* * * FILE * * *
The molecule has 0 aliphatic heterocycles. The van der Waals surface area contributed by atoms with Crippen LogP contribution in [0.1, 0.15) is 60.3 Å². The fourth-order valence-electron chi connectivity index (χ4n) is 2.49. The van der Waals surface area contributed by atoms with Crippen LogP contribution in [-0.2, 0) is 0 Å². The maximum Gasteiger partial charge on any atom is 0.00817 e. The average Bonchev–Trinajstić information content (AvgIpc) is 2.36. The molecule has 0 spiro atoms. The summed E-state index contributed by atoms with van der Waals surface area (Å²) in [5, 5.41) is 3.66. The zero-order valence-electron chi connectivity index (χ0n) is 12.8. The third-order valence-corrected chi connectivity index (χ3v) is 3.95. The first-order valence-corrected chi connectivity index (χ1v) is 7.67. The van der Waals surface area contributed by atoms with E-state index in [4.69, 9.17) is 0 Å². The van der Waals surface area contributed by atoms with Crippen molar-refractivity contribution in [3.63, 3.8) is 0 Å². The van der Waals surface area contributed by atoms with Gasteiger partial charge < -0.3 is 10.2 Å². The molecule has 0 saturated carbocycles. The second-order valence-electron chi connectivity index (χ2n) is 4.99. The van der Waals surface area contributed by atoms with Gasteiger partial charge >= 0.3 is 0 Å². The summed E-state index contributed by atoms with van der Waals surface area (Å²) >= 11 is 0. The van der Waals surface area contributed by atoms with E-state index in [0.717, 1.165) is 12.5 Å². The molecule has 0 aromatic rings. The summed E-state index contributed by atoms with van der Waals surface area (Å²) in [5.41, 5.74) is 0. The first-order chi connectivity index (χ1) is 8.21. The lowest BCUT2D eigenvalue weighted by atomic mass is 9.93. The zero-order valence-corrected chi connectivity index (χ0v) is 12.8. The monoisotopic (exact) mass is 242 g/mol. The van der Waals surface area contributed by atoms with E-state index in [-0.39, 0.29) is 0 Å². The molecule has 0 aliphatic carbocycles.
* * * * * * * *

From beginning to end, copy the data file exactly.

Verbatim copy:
The molecule has 0 aliphatic heterocycles. The van der Waals surface area contributed by atoms with Crippen LogP contribution in [0.1, 0.15) is 60.3 Å². The fourth-order valence-electron chi connectivity index (χ4n) is 2.49. The van der Waals surface area contributed by atoms with Crippen LogP contribution in [-0.2, 0) is 0 Å². The maximum Gasteiger partial charge on any atom is 0.00817 e. The average Bonchev–Trinajstić information content (AvgIpc) is 2.36. The molecule has 0 spiro atoms. The summed E-state index contributed by atoms with van der Waals surface area (Å²) in [5, 5.41) is 3.66. The zero-order valence-electron chi connectivity index (χ0n) is 12.8. The third-order valence-corrected chi connectivity index (χ3v) is 3.95. The first-order valence-corrected chi connectivity index (χ1v) is 7.67. The van der Waals surface area contributed by atoms with E-state index in [4.69, 9.17) is 0 Å². The van der Waals surface area contributed by atoms with Crippen molar-refractivity contribution in [3.63, 3.8) is 0 Å². The van der Waals surface area contributed by atoms with Gasteiger partial charge < -0.3 is 10.2 Å². The molecule has 0 saturated carbocycles. The second-order valence-electron chi connectivity index (χ2n) is 4.99. The van der Waals surface area contributed by atoms with Gasteiger partial charge >= 0.3 is 0 Å². The summed E-state index contributed by atoms with van der Waals surface area (Å²) >= 11 is 0. The van der Waals surface area contributed by atoms with E-state index in [0.717, 1.165) is 12.5 Å². The molecule has 0 aromatic rings. The summed E-state index contributed by atoms with van der Waals surface area (Å²) in [5.41, 5.74) is 0. The first-order chi connectivity index (χ1) is 8.21. The lowest BCUT2D eigenvalue weighted by atomic mass is 9.93. The zero-order valence-corrected chi connectivity index (χ0v) is 12.8. The monoisotopic (exact) mass is 242 g/mol. The van der Waals surface area contributed by atoms with E-state index in [-0.39, 0.29) is 0 Å². The molecule has 0 aliphatic carbocycles.